Causes of Post-Traumatic Stress Disorder (PTSD)

Causes of Post-Traumatic Stress Disorder (PTSD)

a.   Risk factors
There are several risk factors for PTSD. Having experienced traumatic events, predictors of PTSD include a perceived threat to life, female gender, separation from parents in childhood, a history of disorders in the family, various previous traumatic experiences, and previously experienced disorders ( an anxiety disorder or depression ).(Breslau et al, 1997,1999).
Having high intelligence seems to be a protective factor, perhaps because it is associated with better coping skills ( Macklin et al,1998). The prevalence of PTSD also increases with the severity of the traumatic event: for example, the higher the combat experience, the greater the risk. Among those with a family history of the disorder, even little combat experience leads to a high incidence rate of PTSD ( Foy et al, 1987 ).
Dissociative symptoms at the time of trauma also increase the likelihood of PTSD (Ehlers et al, 1998). Dissociation can have a role in the persistence of the disorder because it prevents the patient from confronting memories of the trauma.
Keane and colleagues (2006 ) grouped the risk factors for PTSD into 3 categories, namely:
* Factors that already exist and are unique to each individual,
Pre-existing factors, such as genetic contributions, such as gender; men are more likely to experience trauma ( such as a fight ) while women are more likely to experience PTSD.
* Factors associated with traumatic events
Derived from the cause of the occurrence of traumatic events. One example is the experience of bodily injury. In one study, wounded soldiers were more likely to experience PTSD than those who were involved in the same battle, but not injured ( Koren et al, 2005 ).

 Events that follow a traumatic experience.
The third factor is focusing on what happened after the trauma. 
b.   Psychological factors
Study theorists assume that PTSD occurs due to classical conditioning to fear (Fairbank & Brown, 1987). A woman who has been raped, for example, may be afraid to walk in a certain neighborhood ( CS ) because she was raped there (UCS). Based on said classically conditioned fear, avoidance occurs that is negatively reinforced by the reduced fear produced by non-existence in the CS.
A psychodynamic theory proposed by Horowitz (1986, 1990 ) states that memories of traumatic events appear constantly in a person's mind and are so painful that they consciously suppress or repress them.
c.   Biological factors
A family history of anxiety indicates an overarching biological vulnerability to PTSD. True and colleagues (1993) report that, given the same amount of combat exposure and having twins who experience PTSD, a monozygotic (identical) twin pair is more likely to develop PTSD than a dizygotic twin pair. This suggests a certain genetic influence on the development of PTSD.
d.   Social and cultural factors
Social and cultural factors play an important role in the development of PTSD ( eg, Carroll et al, 1985 ). The results of a number of studies have consistently shown that if we have a strong and supportive group of people, then we are much less likely to develop PTSD after experiencing trauma. The wider and deeper the social support network, the less chance of developing PTSD.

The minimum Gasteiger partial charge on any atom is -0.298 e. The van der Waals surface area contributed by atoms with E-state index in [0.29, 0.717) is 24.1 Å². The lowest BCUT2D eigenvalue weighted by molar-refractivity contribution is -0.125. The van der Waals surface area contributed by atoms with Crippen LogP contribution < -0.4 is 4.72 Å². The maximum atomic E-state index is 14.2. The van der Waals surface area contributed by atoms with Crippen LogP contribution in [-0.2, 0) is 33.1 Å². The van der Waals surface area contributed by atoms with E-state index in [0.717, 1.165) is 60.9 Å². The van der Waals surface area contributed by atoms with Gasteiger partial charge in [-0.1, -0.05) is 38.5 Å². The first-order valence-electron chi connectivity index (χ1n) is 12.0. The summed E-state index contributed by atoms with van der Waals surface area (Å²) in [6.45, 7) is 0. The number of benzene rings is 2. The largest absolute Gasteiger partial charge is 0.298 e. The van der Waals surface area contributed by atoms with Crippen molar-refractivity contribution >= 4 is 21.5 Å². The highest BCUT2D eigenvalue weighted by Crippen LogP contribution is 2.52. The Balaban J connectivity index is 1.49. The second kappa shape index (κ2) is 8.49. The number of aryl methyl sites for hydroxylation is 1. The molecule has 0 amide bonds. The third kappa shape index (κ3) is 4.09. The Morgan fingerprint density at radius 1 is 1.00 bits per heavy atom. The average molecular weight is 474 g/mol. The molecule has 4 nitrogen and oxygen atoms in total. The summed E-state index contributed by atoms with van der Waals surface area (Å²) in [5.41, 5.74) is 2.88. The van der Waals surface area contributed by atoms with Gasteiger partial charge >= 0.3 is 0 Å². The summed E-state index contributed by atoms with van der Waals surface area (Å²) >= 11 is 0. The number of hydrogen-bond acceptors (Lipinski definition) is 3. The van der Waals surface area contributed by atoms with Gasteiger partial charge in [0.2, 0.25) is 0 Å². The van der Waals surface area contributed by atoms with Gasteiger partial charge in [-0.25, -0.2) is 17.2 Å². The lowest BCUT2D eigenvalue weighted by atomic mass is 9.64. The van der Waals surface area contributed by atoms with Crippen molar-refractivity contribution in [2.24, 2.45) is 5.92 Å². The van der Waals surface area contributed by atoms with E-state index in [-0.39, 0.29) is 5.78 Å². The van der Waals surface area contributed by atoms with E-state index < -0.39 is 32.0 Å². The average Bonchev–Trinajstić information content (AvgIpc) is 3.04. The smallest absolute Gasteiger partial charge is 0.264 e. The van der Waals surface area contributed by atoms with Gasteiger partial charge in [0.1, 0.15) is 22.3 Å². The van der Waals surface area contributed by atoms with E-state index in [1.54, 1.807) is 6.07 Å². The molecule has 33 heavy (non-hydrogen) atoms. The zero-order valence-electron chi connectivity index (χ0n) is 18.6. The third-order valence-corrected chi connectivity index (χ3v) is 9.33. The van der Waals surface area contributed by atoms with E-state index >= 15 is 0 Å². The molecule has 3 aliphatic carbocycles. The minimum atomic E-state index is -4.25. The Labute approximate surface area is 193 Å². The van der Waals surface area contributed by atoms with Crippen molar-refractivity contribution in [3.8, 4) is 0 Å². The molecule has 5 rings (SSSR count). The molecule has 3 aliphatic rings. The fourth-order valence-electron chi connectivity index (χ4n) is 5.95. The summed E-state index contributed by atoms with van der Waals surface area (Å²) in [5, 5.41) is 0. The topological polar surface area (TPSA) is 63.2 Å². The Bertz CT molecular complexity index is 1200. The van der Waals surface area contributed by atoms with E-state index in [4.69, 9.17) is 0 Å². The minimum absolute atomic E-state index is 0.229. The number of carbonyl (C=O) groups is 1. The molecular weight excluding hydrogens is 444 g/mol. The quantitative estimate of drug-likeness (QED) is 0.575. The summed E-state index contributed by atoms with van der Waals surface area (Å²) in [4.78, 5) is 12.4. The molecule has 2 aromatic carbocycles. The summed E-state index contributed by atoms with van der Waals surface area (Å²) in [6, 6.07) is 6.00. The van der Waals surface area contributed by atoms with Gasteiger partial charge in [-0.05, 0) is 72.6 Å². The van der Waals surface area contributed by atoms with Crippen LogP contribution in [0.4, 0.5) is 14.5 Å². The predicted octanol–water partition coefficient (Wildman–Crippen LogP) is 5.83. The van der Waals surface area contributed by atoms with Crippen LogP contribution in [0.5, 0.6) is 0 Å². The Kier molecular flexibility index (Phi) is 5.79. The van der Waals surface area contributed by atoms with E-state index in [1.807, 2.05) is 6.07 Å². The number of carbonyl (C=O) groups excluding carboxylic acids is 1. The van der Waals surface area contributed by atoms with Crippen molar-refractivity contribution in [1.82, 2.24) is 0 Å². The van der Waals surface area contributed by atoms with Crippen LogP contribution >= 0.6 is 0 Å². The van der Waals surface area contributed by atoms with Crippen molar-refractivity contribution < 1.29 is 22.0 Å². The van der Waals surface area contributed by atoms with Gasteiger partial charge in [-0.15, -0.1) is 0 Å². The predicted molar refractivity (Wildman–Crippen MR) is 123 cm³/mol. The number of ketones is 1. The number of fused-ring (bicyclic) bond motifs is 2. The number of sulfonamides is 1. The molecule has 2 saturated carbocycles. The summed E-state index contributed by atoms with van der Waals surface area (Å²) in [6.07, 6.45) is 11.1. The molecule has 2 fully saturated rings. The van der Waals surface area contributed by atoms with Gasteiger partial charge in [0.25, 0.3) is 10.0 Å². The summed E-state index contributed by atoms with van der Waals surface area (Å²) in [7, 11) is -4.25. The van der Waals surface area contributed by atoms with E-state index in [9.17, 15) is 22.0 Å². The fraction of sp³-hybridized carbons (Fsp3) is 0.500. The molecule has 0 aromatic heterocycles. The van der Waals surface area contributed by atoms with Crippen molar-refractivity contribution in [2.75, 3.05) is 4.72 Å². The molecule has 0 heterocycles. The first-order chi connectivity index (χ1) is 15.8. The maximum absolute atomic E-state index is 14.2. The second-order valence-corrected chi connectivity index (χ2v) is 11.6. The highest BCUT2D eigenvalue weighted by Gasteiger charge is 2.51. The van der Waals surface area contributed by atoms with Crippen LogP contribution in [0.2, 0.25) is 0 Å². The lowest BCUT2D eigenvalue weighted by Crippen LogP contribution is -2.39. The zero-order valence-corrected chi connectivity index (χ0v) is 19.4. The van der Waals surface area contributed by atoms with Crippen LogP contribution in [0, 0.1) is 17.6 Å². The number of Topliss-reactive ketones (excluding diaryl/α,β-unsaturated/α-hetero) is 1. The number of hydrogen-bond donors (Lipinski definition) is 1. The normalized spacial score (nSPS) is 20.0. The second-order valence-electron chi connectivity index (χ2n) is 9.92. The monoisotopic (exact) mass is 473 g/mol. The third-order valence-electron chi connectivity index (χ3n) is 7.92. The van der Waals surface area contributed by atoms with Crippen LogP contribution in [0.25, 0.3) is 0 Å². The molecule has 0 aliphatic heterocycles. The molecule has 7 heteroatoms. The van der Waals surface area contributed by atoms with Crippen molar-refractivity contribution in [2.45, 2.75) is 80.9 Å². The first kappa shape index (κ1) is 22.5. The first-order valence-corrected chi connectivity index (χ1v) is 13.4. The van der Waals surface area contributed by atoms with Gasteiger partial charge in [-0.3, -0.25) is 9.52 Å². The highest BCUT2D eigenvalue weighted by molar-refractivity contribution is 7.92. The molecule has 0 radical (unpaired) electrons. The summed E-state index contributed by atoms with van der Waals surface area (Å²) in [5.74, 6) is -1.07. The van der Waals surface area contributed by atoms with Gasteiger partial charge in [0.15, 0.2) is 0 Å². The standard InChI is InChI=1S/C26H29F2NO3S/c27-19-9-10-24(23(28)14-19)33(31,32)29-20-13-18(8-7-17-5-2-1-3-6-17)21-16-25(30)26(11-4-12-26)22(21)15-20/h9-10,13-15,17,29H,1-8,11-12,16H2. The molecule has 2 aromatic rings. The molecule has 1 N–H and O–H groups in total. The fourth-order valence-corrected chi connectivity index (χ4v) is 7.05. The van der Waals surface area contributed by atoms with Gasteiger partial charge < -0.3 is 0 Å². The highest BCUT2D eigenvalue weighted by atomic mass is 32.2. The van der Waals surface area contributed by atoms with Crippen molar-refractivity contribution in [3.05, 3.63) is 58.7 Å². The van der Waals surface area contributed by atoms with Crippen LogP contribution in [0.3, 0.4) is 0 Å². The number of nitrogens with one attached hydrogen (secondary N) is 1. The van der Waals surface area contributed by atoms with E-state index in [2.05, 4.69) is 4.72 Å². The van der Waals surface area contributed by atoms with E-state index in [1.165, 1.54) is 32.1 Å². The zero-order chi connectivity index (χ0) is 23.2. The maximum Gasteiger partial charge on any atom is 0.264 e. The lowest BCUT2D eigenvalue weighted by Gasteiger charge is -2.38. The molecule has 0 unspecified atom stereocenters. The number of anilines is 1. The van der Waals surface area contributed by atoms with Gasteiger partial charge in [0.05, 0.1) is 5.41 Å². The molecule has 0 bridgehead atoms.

Examples of traumatic events that can cause Post-Traumatic Stress Disorder (PTSD) include:
§ War
 ④natural disasters
④ Car or plane crashes
④ Terrorist attacks
④ Sudden death of a loved one
④ Rape
§ Abduction
§ Assault
④ Sexual or physical abuse

2. Effects/reactions of Post-Traumatic Stress Disorder (PTSD)
a.   Emotional Impact
* Shocked
* Angry
* Sad
* Numbness
* Feeling haunted
* Guilty
* Deep sorrow
* Too flavorful
* Feeling helpless
* 'Dull’ and no longer able to feel happy and happy with their daily activities
 Dissociation, is in the form of recurring thoughts about disasters that have occurred, feeling fixated and controlled by events, or fixated on disasters.
b.   Physical impact
* Very physical fatigue
* Difficulty or even sleeplessness
* Sleep disorders
* Very susceptible to feelings and memories
* Complaints that lead to nervous disorders
* Headache
* Reactions that describe immune system failure
* Disturbed appetite
 Libido increases or decreases dramatically
c.   Cognitive impact
 Difficulty or can no longer concentrate
 Unable to make decisions
* Memory impairment
 It's hard to trust information
* Confusion
* Easily distracted or easily divided attention
* Decreased self-assessment
* Decreased assessment of self-ability
* Self-blame
* Feeling easily distracted by thoughts or memories  
* Worry or anxiety
d.   Interpersonal Impact
* Limiting and withdrawing
 Avoiding existing social relationships
* Increased conflict in dealing with others
* Decreased engagement and performance
* Decreased engagement and achievement in school


Durand dan Barlow. 2007. Intisari Psikologi Abnormal (Essentials Of Abnormal Psychology). Yogyakarta: Pustaka Belajar
Erford, T. 2004. Professional School Counseling: a Handbook of Theories, Programs & Practices. Texas: CAPS Press.
Rusmana, Nandang, dkk. (2007), Konseling Pasca Trauma Melalui Terapi Permainan Kelompok : Laporan Penelitian Hibang Bersaing, Bandung : FIP UPI. Tidak diterbitkan.
Schiraldi, Glenn R. 2000. The Post Traumatic Stress Disorder, Sourcebook, Guide to Healing, Recovery, and Growth. Boston: Lowell House.

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